As cabbage prices fall, so do farmers’ fortunes

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As cabbage prices fall, so do farmers’ fortunes


A farmer works on her cabbage patch at a field in Sejeong, South Chungcheong, late last month. Prices have been falling because of the oversupply of cabbages, which was largely caused by the mild weather. [NEWSIS]

It’s once again that time of year when houses across the nation are busy purchasing Napa cabbages to make the nation’s staple food, kimchi.

While consumers are shrieking with joy over the lowered price of the cabbage, the situation isn’t all that welcoming for farmers like 51-year-old Chung Jae-wook, who owns a 33,000-square-meter field in Gochang, North Jeolla.


Instead of tending his field, Chung is spending most of his time trying to find a wholesale buyer he signed a contract with in September.

The buyer agreed to purchase Chung’s cabbages for 50 million won ($46,989), or 5,000 won for each 3.3 square meters of the field. However, since the price of Napa cabbages fell, the buyer is no longer reachable.

This year, there has been a good harvest, with the cabbages plump and healthy because for the first time in 32 years no typhoon or heavy rain passed through the peninsula to damage the fields.

Thanks to the favorable weather conditions, consumer prices last month hit their lowest level in 14 years and inched up only 0.7 percent compared to last year. This has contributed to the significant drop in produce prices.

The current supply of autumn Napa cabbages is estimated to be 1.64 million tons, a 12.5 percent increase from last year. Also, the harvest expanded 12.6 percent this year, to 15,095 hectares (37,300 acres).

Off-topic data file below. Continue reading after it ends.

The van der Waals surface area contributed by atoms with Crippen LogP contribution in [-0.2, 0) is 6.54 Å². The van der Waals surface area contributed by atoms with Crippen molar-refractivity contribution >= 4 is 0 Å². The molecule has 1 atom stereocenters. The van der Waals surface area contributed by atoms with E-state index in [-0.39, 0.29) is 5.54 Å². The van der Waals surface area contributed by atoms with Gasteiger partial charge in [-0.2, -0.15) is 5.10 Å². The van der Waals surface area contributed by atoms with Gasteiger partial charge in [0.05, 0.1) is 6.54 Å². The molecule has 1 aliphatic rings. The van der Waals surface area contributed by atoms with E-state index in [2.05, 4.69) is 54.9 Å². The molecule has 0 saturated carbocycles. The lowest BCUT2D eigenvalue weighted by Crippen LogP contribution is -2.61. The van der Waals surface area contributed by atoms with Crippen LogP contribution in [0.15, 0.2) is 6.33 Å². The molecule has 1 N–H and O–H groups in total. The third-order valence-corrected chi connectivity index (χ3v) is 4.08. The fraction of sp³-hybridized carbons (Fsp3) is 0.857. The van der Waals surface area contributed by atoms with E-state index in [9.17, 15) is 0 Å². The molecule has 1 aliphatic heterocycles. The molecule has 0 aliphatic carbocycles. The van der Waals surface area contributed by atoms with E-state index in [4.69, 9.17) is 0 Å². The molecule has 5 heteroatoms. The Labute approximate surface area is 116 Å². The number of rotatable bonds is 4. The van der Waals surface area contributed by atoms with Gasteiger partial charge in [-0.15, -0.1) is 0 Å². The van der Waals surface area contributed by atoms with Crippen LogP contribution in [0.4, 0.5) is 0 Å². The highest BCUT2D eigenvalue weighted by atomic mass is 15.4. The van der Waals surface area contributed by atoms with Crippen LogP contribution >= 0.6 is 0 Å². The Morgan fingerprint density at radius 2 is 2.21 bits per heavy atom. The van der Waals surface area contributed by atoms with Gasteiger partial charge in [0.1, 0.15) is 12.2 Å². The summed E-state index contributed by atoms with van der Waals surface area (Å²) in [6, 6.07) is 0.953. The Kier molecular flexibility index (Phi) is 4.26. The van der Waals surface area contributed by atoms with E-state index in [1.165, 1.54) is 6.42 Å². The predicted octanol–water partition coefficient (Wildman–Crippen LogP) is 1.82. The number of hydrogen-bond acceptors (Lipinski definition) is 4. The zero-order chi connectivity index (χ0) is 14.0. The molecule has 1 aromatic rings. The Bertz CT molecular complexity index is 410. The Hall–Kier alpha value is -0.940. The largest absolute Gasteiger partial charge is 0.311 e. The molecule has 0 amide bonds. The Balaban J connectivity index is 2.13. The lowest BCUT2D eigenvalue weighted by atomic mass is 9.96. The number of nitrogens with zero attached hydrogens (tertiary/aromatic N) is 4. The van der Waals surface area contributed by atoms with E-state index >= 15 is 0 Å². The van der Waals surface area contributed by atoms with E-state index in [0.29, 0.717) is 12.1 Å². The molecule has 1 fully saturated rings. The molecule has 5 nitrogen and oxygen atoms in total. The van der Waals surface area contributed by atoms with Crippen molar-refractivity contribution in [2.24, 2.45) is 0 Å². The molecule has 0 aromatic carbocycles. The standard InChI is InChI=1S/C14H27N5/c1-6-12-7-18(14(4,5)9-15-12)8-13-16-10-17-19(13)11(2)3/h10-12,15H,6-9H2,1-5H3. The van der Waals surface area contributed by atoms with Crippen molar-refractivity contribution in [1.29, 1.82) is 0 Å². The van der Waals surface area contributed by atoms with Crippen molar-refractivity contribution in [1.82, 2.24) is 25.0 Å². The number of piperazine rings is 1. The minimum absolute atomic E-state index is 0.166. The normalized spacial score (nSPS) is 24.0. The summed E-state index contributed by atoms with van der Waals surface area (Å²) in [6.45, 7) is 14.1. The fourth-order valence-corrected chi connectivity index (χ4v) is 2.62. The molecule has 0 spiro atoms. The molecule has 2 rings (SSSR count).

As a result, the wholesale price of cabbage, as of this week, has fallen from 2,221 won per cabbage last year to about 1,200 won.

Yet, even with the bountiful harvest, Chung and other farmers now face the problem of finding a buyer.

Here in Korea there are two popular means of trading cabbages. One is to sign a contract with a buyer. The farmer makes an agreement with a wholesaler around late July or early August.

The buyer gives between 30 percent and 50 percent of the total amount promised to the farmer.

Then they make the remaining payments once or twice more during Chuseok or at the end of October.

The problem is that in August, when the initial agreement was made, a 3.3-square-meter lot of cabbage was worth 5,000 won. But, because of the favorable weather conditions, the cabbage supply has been overproduced as of this month.